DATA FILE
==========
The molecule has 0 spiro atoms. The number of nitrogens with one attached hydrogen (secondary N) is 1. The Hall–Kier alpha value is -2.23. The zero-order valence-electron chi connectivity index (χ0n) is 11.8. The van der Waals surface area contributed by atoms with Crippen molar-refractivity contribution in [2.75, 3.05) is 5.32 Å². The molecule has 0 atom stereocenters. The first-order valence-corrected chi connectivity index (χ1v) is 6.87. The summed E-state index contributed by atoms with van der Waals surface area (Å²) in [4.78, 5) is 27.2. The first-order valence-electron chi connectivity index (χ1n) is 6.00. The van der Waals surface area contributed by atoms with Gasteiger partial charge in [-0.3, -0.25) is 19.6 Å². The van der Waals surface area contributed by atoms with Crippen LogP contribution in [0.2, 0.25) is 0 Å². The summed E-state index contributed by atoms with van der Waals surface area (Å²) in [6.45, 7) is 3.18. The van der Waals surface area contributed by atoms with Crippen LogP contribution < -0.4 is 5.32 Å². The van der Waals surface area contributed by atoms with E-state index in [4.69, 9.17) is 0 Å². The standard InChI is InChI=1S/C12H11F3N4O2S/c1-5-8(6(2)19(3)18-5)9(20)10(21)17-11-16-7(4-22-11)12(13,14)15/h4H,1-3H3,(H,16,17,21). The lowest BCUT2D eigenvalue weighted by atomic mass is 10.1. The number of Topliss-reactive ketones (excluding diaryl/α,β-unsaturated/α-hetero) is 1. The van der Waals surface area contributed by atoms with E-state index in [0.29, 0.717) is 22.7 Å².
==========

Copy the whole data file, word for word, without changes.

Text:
The molecule has 0 spiro atoms. The number of nitrogens with one attached hydrogen (secondary N) is 1. The Hall–Kier alpha value is -2.23. The zero-order valence-electron chi connectivity index (χ0n) is 11.8. The van der Waals surface area contributed by atoms with Crippen molar-refractivity contribution in [2.75, 3.05) is 5.32 Å². The molecule has 0 atom stereocenters. The first-order valence-corrected chi connectivity index (χ1v) is 6.87. The summed E-state index contributed by atoms with van der Waals surface area (Å²) in [4.78, 5) is 27.2. The first-order valence-electron chi connectivity index (χ1n) is 6.00. The van der Waals surface area contributed by atoms with Gasteiger partial charge in [-0.3, -0.25) is 19.6 Å². The van der Waals surface area contributed by atoms with Crippen LogP contribution in [0.2, 0.25) is 0 Å². The summed E-state index contributed by atoms with van der Waals surface area (Å²) in [6.45, 7) is 3.18. The van der Waals surface area contributed by atoms with Crippen LogP contribution < -0.4 is 5.32 Å². The van der Waals surface area contributed by atoms with E-state index in [4.69, 9.17) is 0 Å². The standard InChI is InChI=1S/C12H11F3N4O2S/c1-5-8(6(2)19(3)18-5)9(20)10(21)17-11-16-7(4-22-11)12(13,14)15/h4H,1-3H3,(H,16,17,21). The lowest BCUT2D eigenvalue weighted by atomic mass is 10.1. The number of Topliss-reactive ketones (excluding diaryl/α,β-unsaturated/α-hetero) is 1. The van der Waals surface area contributed by atoms with E-state index in [0.29, 0.717) is 22.7 Å².